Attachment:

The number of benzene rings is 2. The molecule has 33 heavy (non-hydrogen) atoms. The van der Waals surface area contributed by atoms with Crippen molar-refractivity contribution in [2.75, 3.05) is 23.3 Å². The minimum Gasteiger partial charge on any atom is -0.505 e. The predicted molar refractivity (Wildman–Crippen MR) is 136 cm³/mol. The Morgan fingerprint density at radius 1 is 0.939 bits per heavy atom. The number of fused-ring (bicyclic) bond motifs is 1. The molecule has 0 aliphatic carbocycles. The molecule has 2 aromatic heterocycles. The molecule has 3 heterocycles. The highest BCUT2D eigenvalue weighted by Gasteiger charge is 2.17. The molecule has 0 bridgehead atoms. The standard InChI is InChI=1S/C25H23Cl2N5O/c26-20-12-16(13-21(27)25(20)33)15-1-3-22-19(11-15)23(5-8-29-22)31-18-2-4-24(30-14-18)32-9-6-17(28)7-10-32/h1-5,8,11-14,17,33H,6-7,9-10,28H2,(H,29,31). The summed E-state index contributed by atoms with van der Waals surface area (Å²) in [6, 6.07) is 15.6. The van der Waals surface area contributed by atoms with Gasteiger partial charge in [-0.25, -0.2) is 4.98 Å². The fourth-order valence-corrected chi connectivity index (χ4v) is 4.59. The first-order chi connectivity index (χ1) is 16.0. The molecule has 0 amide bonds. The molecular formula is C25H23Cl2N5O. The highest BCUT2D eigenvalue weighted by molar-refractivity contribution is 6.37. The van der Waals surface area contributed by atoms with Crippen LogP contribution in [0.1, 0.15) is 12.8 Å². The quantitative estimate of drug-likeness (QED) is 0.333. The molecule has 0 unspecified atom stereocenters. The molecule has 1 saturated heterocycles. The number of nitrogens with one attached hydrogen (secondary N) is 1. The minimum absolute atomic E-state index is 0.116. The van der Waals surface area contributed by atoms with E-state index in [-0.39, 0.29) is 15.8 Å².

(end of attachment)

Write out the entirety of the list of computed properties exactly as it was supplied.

The number of benzene rings is 2. The molecule has 33 heavy (non-hydrogen) atoms. The van der Waals surface area contributed by atoms with Crippen molar-refractivity contribution in [2.75, 3.05) is 23.3 Å². The minimum Gasteiger partial charge on any atom is -0.505 e. The predicted molar refractivity (Wildman–Crippen MR) is 136 cm³/mol. The Morgan fingerprint density at radius 1 is 0.939 bits per heavy atom. The number of fused-ring (bicyclic) bond motifs is 1. The molecule has 0 aliphatic carbocycles. The molecule has 2 aromatic heterocycles. The molecule has 3 heterocycles. The highest BCUT2D eigenvalue weighted by Gasteiger charge is 2.17. The molecule has 0 bridgehead atoms. The standard InChI is InChI=1S/C25H23Cl2N5O/c26-20-12-16(13-21(27)25(20)33)15-1-3-22-19(11-15)23(5-8-29-22)31-18-2-4-24(30-14-18)32-9-6-17(28)7-10-32/h1-5,8,11-14,17,33H,6-7,9-10,28H2,(H,29,31). The summed E-state index contributed by atoms with van der Waals surface area (Å²) in [6, 6.07) is 15.6. The van der Waals surface area contributed by atoms with Gasteiger partial charge in [-0.25, -0.2) is 4.98 Å². The fourth-order valence-corrected chi connectivity index (χ4v) is 4.59. The first-order chi connectivity index (χ1) is 16.0. The molecule has 0 amide bonds. The molecular formula is C25H23Cl2N5O. The highest BCUT2D eigenvalue weighted by molar-refractivity contribution is 6.37. The van der Waals surface area contributed by atoms with Crippen LogP contribution in [0.1, 0.15) is 12.8 Å². The quantitative estimate of drug-likeness (QED) is 0.333. The molecule has 0 unspecified atom stereocenters. The molecule has 1 saturated heterocycles. The number of nitrogens with one attached hydrogen (secondary N) is 1. The minimum absolute atomic E-state index is 0.116. The van der Waals surface area contributed by atoms with E-state index in [-0.39, 0.29) is 15.8 Å².